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Monday 22 October 2018

Strange Brigade - a little dated, but great fun nonetheless

Game Review: Strange Brigade (PC/PS4/XBox One), 8/10 

Strange Brigade comes from the same developers of the Sniper Elite series, though possessing a decidedly more eccentric tone than that of its long-shot-obsessed cousin.
Strange Brigade comes from the same developers of the Sniper Elite series, though possessing a decidedly more eccentric tone than that of its long-shot-obsessed cousin.

Chris Hayes

Strange Brigade comes from the same developers of the Sniper Elite series, though possessing a decidedly more eccentric tone than that of its long-shot-obsessed cousin.

Strange Brigade is a rose-tinted view of the quirks of a long-forgotten era, bringing Colonial British aesthetics to the fore. You are afforded four playable characters - none of whom would feel out of place in a role during the Golden Age of Movies. The whole game is a rather camp affair, though the healthy does of self-awareness helps keep everything on the right side of tongue-in-cheek.

Strange Brigade's story is largely relegated to a smattering of pre-combat cutscenes that never really offer more narrative meat beyond 'kill wave after wave of undead foes'. Levels also offer small prompts towards to overall plot in the form of collectable letters and diaries that go some of the way towards fleshing out the game's characters.

The objective of Strange Brigade is to explore its multitude of forgotten crypts and lost cities, in search of hidden bounty, means to progress your character and of course to slaughted wave after wave of the undead hordes.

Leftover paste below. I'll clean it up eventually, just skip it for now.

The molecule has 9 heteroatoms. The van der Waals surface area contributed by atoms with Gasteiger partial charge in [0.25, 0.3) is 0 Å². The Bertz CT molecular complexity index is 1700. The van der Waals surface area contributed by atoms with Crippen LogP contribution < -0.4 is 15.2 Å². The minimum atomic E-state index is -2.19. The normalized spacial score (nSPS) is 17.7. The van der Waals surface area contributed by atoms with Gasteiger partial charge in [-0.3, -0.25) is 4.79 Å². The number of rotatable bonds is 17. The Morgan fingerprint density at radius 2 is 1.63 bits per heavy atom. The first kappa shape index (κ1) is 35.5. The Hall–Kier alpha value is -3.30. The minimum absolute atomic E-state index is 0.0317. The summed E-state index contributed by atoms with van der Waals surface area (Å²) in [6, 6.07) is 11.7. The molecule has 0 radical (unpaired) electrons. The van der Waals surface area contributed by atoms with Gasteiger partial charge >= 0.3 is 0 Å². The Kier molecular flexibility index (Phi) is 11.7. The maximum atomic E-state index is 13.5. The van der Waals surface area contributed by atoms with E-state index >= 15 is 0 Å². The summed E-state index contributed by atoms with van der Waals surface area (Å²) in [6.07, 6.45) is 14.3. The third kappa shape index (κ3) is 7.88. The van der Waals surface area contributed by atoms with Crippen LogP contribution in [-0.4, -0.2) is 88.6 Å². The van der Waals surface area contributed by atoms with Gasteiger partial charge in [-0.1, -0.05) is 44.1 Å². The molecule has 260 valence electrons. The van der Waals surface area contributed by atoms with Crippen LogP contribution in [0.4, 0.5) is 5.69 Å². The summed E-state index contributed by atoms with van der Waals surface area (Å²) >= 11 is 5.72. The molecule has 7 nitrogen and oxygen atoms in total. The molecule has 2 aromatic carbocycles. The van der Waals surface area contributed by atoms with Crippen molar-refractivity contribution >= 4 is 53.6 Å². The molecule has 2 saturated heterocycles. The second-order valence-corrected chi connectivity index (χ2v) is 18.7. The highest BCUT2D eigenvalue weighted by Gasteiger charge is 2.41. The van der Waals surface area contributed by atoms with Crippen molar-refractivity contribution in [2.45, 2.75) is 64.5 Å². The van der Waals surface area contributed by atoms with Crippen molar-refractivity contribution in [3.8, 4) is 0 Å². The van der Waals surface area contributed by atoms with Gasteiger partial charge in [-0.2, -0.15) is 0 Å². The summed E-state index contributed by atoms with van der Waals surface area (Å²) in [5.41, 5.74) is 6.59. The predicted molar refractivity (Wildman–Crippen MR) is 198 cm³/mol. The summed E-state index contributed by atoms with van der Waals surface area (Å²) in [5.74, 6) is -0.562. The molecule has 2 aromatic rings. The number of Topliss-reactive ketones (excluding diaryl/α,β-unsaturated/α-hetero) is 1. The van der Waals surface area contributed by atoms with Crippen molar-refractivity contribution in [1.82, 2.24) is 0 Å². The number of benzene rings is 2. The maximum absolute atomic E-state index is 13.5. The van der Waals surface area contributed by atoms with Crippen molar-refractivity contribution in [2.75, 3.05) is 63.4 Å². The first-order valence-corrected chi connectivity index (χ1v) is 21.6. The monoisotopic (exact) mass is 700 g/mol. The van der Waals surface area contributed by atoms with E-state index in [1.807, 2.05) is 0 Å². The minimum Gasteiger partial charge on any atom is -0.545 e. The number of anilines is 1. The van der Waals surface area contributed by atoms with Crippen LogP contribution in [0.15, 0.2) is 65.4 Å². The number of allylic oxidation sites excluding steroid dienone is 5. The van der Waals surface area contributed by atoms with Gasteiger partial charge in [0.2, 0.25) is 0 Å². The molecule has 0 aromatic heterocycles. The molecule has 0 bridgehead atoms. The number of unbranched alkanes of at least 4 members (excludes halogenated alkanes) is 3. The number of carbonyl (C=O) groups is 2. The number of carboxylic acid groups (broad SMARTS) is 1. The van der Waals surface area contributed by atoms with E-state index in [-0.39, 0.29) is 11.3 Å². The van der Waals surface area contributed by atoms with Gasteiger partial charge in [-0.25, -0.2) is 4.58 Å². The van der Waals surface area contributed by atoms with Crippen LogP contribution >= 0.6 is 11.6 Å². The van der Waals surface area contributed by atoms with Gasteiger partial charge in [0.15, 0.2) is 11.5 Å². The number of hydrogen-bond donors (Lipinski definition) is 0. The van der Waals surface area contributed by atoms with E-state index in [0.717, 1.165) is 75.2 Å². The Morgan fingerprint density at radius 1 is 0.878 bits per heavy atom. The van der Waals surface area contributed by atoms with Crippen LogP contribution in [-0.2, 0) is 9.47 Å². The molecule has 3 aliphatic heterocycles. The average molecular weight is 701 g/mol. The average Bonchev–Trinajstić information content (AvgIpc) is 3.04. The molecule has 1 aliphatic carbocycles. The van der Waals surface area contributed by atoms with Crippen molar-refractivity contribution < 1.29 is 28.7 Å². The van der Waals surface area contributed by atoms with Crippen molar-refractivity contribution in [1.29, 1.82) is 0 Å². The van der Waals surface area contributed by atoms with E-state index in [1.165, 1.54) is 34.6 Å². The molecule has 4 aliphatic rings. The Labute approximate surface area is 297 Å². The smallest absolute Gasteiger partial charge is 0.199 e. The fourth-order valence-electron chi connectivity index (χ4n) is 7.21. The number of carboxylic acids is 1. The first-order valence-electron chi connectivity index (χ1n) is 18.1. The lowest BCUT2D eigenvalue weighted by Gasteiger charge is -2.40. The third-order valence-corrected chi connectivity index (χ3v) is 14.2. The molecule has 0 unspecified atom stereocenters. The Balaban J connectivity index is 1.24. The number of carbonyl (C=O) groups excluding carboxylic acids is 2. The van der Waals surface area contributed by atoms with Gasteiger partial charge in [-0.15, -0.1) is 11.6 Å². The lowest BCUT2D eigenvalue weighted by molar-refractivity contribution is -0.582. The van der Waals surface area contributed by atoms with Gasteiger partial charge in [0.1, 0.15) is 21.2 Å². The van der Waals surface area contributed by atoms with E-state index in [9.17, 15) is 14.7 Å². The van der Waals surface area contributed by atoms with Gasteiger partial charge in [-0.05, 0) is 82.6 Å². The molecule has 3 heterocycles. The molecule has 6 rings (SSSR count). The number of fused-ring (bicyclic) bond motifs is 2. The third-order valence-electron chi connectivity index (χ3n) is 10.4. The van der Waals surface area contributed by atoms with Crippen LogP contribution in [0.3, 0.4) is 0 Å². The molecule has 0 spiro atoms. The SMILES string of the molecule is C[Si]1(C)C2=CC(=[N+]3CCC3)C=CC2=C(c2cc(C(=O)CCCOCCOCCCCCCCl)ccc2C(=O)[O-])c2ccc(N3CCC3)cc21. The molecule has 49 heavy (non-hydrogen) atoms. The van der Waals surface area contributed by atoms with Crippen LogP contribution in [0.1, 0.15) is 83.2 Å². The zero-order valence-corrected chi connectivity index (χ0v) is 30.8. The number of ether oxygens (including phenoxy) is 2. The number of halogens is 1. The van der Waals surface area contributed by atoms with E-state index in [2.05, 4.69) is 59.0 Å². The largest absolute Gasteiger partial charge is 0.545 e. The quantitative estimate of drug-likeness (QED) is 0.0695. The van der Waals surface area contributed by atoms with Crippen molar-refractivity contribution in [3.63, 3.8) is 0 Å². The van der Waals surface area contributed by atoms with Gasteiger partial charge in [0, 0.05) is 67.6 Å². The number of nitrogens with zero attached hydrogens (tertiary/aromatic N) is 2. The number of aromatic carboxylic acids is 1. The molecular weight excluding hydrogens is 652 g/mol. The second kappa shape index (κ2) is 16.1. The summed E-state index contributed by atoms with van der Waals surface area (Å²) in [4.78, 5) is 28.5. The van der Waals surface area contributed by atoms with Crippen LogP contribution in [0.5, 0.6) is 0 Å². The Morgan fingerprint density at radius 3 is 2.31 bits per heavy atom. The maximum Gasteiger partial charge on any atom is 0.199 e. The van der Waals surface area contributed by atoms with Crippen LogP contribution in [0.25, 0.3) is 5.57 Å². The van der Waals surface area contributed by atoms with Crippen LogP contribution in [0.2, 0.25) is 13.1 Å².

Strange Brigade can be completed either solo or in four-player online co-op. Like most cooperative games available nowadays, Strange Brigade truly shines when you manage to get a few friends together. When in online co-op, Strange Brigade's levels become more challenging, with a greater number of enemies but also a greater number of puzzles.

One gripe I have with the game's cooperative play is that loot is not shared between teammates, meaning an extra and wholly unnecessary level of competition is introduced between you and your friends.

Each of the four playable characters share similarities - including your weapon loadouts. Where they express their individuality is in their fierce amulet powers. Slaying foes goes towards charging your amulet, which once charged can be used to unleash a number of different amulet abilities. Unfortunately, some of the powers are simply objectively better than others, unfortunately making some of these powers feel redundant.

Strange Brigade feels a little dated, but nonetheless is great fun. There are some odd design choices that definitely take marks off the final score but that isn't to say that Strange Brigade isn't a generally well-made game that will offer ours of fun to individuals or online groups.

Drogheda Independent

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